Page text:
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Development of Liver-Targeting Insulin

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Technical Report,01 Jul 2016,30 Jun 2017

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University of Utah Salt Lake City United States

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In a healthy individual, insulin is first delivered to liver, which takes 50 of all insulin before the rest was delivered to other parts of body. In current insulin therapy for diabetics, more insulin action happens in places such as fat and muscle cells relative to liver cells. This outcome is known to be associated with atherosclerosis, cancer, hypoglycemia, and other adverse metabolic effects. To overcome this limitation, we proposed to develop new liver-targeting insulin therapies such that more insulin could be delivered to liver in order to mimic the healthy conditions. Using chemical synthesis and bioconjugation techniques, we synthesized new insulin molecules with ligands specific to liver cells. These insulin molecules can activate human insulin signaling in cell models and therefore, retain their bioactivity. We further demonstrated that these insulin molecules when injected to mice led to higher accumulation in liver compared to native insulin control. Efforts to investigate the in vivo effects of these insulin molecules are currently underway.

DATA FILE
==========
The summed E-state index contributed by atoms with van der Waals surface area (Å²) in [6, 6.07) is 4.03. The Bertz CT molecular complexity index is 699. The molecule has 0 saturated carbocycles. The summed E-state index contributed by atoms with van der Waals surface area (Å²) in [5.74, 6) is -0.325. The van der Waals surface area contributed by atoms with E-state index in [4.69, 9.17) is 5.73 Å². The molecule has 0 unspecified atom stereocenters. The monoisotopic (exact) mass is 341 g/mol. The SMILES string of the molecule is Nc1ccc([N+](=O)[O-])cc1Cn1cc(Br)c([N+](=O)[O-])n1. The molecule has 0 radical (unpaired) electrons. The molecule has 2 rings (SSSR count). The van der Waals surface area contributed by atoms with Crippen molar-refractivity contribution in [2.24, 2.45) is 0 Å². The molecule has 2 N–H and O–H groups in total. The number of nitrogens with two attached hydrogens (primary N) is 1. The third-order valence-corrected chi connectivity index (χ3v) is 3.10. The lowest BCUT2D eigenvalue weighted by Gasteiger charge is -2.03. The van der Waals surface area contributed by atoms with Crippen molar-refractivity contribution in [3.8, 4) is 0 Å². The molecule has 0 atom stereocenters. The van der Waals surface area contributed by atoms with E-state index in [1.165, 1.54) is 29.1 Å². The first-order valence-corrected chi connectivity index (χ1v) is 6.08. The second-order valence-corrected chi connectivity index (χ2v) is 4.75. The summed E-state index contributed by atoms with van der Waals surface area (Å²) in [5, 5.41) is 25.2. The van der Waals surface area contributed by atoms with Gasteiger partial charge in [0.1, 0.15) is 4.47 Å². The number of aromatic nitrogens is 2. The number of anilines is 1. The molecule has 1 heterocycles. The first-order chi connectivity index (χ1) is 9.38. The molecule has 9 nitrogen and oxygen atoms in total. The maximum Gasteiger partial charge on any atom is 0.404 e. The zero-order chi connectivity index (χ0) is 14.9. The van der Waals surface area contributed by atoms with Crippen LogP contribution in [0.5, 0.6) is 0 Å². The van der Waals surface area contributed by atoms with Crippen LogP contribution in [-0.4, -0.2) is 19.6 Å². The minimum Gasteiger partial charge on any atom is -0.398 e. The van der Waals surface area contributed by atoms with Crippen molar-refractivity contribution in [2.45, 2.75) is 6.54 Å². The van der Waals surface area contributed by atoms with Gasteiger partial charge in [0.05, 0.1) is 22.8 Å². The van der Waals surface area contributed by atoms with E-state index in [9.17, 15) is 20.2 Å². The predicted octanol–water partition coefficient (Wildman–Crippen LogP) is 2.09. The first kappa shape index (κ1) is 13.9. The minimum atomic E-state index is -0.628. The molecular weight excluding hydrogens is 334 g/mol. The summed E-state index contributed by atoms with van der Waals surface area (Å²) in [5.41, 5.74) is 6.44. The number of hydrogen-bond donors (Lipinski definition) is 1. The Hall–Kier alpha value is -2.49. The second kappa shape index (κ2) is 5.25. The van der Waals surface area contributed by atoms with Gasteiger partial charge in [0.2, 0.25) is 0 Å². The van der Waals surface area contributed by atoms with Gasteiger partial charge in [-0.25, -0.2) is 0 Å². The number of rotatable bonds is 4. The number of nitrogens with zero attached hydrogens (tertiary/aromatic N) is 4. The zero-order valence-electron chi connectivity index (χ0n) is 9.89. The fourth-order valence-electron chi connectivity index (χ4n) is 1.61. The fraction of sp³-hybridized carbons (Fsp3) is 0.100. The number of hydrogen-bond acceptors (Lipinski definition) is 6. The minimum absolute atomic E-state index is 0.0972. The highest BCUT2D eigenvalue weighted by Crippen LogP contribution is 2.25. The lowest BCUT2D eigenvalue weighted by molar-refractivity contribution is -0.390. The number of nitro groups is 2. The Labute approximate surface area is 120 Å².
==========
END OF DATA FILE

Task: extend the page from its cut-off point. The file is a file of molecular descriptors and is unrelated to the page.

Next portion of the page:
Subject Categories:

  • Medicine and Medical Research
  • Biochemistry

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